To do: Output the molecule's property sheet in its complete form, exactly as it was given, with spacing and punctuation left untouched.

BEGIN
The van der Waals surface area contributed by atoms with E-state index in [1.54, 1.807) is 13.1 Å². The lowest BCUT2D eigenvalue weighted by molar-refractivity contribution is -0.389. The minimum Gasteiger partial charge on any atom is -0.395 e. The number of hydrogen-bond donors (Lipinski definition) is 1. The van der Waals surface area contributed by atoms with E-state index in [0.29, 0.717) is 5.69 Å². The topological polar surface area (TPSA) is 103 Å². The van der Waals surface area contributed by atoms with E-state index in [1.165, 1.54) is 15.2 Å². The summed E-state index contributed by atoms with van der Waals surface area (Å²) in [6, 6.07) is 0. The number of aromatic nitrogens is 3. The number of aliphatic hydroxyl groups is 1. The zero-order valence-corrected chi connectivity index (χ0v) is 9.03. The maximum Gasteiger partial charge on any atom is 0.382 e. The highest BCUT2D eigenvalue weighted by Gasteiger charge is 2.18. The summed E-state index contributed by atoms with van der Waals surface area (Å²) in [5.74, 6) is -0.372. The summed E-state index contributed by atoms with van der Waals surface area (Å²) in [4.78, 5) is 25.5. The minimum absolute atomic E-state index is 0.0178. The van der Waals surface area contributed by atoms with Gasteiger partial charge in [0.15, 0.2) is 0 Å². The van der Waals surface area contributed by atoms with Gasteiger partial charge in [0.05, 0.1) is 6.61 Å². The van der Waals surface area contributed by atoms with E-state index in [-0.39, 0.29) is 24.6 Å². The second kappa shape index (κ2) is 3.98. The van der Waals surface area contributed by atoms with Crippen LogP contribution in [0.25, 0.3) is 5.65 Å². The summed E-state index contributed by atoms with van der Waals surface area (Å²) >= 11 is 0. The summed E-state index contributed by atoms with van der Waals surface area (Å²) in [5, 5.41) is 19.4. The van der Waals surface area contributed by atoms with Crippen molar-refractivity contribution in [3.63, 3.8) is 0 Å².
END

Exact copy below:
The van der Waals surface area contributed by atoms with E-state index in [1.54, 1.807) is 13.1 Å². The lowest BCUT2D eigenvalue weighted by molar-refractivity contribution is -0.389. The minimum Gasteiger partial charge on any atom is -0.395 e. The number of hydrogen-bond donors (Lipinski definition) is 1. The van der Waals surface area contributed by atoms with E-state index in [0.29, 0.717) is 5.69 Å². The topological polar surface area (TPSA) is 103 Å². The van der Waals surface area contributed by atoms with E-state index in [1.165, 1.54) is 15.2 Å². The summed E-state index contributed by atoms with van der Waals surface area (Å²) in [6, 6.07) is 0. The number of aromatic nitrogens is 3. The number of aliphatic hydroxyl groups is 1. The zero-order valence-corrected chi connectivity index (χ0v) is 9.03. The maximum Gasteiger partial charge on any atom is 0.382 e. The highest BCUT2D eigenvalue weighted by Gasteiger charge is 2.18. The summed E-state index contributed by atoms with van der Waals surface area (Å²) in [5.74, 6) is -0.372. The summed E-state index contributed by atoms with van der Waals surface area (Å²) in [4.78, 5) is 25.5. The minimum absolute atomic E-state index is 0.0178. The van der Waals surface area contributed by atoms with Gasteiger partial charge in [0.15, 0.2) is 0 Å². The van der Waals surface area contributed by atoms with Gasteiger partial charge in [0.05, 0.1) is 6.61 Å². The van der Waals surface area contributed by atoms with E-state index in [-0.39, 0.29) is 24.6 Å². The second kappa shape index (κ2) is 3.98. The van der Waals surface area contributed by atoms with Crippen LogP contribution in [0.25, 0.3) is 5.65 Å². The summed E-state index contributed by atoms with van der Waals surface area (Å²) >= 11 is 0. The summed E-state index contributed by atoms with van der Waals surface area (Å²) in [5, 5.41) is 19.4. The van der Waals surface area contributed by atoms with Crippen molar-refractivity contribution in [3.63, 3.8) is 0 Å².